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Brooklyn-based artist Nina Buxenbaum began her work as an exploration of images of African American women in our society. As an African-American woman of mixed heritage, she approached her work as an opportunity to position women of color into the Western Art Canon. Nina focuses on creating honest and personal depictions of women, particularly women of color, as a means to provide an alternative to the stereotypes prevalent in our culture. She uses the topsy-turvy doll as a metaphor of Black women and the way they learn to define their identity. The doll, whose name may be derived from the character of Topsy in the Harriet Beecher Stowe novel Uncle Tom's Cabin (1852), is a double-ended doll typically featuring two opposing characters. They are traditionally American cloth folk dolls, which fuse a white girl child doll with a Black girl child doll at the hips. Through the doll, Nina explores her personal expression of self, as a biracial-woman and plays with the metamorphosis of identity. Nina's work also draws from the ability of this subject to address femininity as it relates to cultural constructs including class, race, and the mutable and complex nature of identity. These dueling images address intersections of identity beyond race. Much of Nina's work is autobiographical. It explores the personal versus the public persona, the internal-self versus the external-self, and the disparities between the two. Nina's work investigates the complex stories of who we are individually and who we are as Americans with a rich and expansive cultural heritage.

 

Q&A: Nina Buxenbaum

How do you think women of color traditionally have been depicted in Western art? How do you create an "honest and personal depiction" of women of color?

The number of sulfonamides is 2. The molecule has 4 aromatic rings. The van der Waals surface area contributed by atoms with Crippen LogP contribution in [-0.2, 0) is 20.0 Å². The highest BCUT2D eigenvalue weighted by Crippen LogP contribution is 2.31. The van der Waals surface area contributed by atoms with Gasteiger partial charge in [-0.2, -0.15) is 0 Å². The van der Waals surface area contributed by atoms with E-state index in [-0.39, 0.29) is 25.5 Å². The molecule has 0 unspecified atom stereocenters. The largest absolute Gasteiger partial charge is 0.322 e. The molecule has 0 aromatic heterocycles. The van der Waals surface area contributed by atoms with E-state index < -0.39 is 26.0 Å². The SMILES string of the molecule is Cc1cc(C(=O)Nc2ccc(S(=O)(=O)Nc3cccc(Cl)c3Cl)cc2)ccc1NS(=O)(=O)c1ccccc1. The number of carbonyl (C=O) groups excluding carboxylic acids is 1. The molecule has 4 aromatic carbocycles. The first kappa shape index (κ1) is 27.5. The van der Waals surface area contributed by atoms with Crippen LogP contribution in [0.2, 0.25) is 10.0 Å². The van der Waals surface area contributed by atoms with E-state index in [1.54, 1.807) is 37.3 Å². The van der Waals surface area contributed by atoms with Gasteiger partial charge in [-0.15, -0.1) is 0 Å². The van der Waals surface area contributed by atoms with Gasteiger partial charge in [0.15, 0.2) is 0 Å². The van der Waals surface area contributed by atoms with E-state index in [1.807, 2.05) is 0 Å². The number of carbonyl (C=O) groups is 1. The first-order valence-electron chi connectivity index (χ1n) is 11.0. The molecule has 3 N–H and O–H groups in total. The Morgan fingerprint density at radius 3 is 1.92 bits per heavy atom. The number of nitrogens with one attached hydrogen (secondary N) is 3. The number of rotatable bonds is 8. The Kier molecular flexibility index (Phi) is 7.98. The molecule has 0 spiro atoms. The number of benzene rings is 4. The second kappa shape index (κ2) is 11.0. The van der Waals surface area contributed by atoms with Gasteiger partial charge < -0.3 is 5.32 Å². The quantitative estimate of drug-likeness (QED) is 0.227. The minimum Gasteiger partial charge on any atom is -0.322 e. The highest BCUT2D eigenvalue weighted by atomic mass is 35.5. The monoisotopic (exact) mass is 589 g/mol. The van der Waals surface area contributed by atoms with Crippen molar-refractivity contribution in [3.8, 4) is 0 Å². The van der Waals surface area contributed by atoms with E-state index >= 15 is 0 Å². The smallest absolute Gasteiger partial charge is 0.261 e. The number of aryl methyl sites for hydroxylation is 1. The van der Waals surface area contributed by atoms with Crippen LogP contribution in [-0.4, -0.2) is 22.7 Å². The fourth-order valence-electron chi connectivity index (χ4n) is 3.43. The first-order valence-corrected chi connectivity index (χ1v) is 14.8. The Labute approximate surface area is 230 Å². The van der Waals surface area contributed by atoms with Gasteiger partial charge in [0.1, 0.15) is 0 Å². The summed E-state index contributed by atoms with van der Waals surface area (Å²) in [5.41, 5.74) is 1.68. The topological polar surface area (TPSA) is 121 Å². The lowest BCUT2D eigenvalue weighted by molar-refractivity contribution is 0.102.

Women of color have been depicted as slaves or as domestics like in Manet's Olympia. You have the domestic in the background. As a young college student I was searching for artists that painted Black women – artists that painted brown skin and I couldn't find many good examples. When I did find them, they were women in harams or women in domestic service. So, there was a lot of conflict for me because I love Western painting and the tradition of realistic representational painting with the lush colors and surfaces, but I really wanted to see people depicted that looked like me, my friends, my family, and people that I related to.

The work that I was making in undergrad about African Americans was often met by my peers with questions like "Why do you paint Black people?" My response would be, "Why do you paint white people? You paint them because that's your culture, that's who you are; those are the people you relate to most." But I was always challenged because they'd ask, "Who is your audience? Black people don't buy art. So, why make art about Black people when white people are not going to be able to relate to images of Black people." I thought that was an incredibly confounding statement. We are, as African Americans, meant to look at images of white people and be able to identify with them universally but the reverse was not true? A white person could not look at a Black female figure or a Black male figure and identify with them in any way?

What that revealed to me was that there existed an absolute division in the way race is viewed in our culture. Race has been and continues to be divisive in our history and our present. White Americans, generally speaking, can live in parts of the United States and never meet a person of color, or somebody outside of their cultural experience, or someone who speaks a different language, and therefore would never have to view the world from a different perspective than their own. Growing up in Brooklyn that idea was impossible to me. This lack of exposure to racial and cultural difference just didn't make any sense. My reality was just totally different growing up in New York, and specifically Crown Heights, which has a mixture of Jamaican, Haitian, Puerto Rican, Dominican, and Jewish Americans. The white people in my neighborhood were mostly Jewish so, even they were ethnic.